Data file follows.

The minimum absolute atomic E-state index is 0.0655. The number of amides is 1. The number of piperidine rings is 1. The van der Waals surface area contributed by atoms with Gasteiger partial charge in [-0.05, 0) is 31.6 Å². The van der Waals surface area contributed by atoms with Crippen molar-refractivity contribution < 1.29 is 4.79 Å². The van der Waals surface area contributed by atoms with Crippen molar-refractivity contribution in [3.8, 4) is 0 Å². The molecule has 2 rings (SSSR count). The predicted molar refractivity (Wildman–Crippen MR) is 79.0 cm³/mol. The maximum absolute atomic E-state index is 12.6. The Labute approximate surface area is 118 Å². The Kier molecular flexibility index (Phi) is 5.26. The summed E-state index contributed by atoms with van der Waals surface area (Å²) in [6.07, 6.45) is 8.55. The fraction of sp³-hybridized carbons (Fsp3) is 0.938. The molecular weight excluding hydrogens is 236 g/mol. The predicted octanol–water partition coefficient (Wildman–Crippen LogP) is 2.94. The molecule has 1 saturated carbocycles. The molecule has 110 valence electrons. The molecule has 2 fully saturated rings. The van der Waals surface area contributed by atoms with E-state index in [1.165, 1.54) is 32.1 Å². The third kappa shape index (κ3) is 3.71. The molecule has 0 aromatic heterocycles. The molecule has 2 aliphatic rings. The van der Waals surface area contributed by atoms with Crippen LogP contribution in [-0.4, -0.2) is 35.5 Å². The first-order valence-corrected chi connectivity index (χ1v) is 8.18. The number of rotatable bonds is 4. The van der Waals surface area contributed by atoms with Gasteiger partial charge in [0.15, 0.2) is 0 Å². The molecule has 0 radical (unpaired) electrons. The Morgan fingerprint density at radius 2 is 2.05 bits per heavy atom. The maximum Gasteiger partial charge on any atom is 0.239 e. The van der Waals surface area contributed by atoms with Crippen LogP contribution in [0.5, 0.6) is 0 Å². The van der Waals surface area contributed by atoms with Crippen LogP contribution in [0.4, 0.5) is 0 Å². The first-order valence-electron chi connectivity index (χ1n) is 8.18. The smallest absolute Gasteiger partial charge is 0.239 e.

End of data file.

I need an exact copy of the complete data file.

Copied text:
The minimum absolute atomic E-state index is 0.0655. The number of amides is 1. The number of piperidine rings is 1. The van der Waals surface area contributed by atoms with Gasteiger partial charge in [-0.05, 0) is 31.6 Å². The van der Waals surface area contributed by atoms with Crippen molar-refractivity contribution < 1.29 is 4.79 Å². The van der Waals surface area contributed by atoms with Crippen molar-refractivity contribution in [3.8, 4) is 0 Å². The molecule has 2 rings (SSSR count). The predicted molar refractivity (Wildman–Crippen MR) is 79.0 cm³/mol. The maximum absolute atomic E-state index is 12.6. The Labute approximate surface area is 118 Å². The Kier molecular flexibility index (Phi) is 5.26. The summed E-state index contributed by atoms with van der Waals surface area (Å²) in [6.07, 6.45) is 8.55. The fraction of sp³-hybridized carbons (Fsp3) is 0.938. The molecular weight excluding hydrogens is 236 g/mol. The predicted octanol–water partition coefficient (Wildman–Crippen LogP) is 2.94. The molecule has 1 saturated carbocycles. The molecule has 110 valence electrons. The molecule has 2 fully saturated rings. The van der Waals surface area contributed by atoms with E-state index in [1.165, 1.54) is 32.1 Å². The third kappa shape index (κ3) is 3.71. The molecule has 0 aromatic heterocycles. The molecule has 2 aliphatic rings. The van der Waals surface area contributed by atoms with Crippen LogP contribution in [-0.4, -0.2) is 35.5 Å². The first-order valence-corrected chi connectivity index (χ1v) is 8.18. The number of rotatable bonds is 4. The van der Waals surface area contributed by atoms with Gasteiger partial charge in [0.15, 0.2) is 0 Å². The molecule has 0 radical (unpaired) electrons. The Morgan fingerprint density at radius 2 is 2.05 bits per heavy atom. The maximum Gasteiger partial charge on any atom is 0.239 e. The van der Waals surface area contributed by atoms with Crippen LogP contribution in [0.5, 0.6) is 0 Å². The van der Waals surface area contributed by atoms with Crippen LogP contribution in [0.4, 0.5) is 0 Å². The first-order valence-electron chi connectivity index (χ1n) is 8.18. The smallest absolute Gasteiger partial charge is 0.239 e.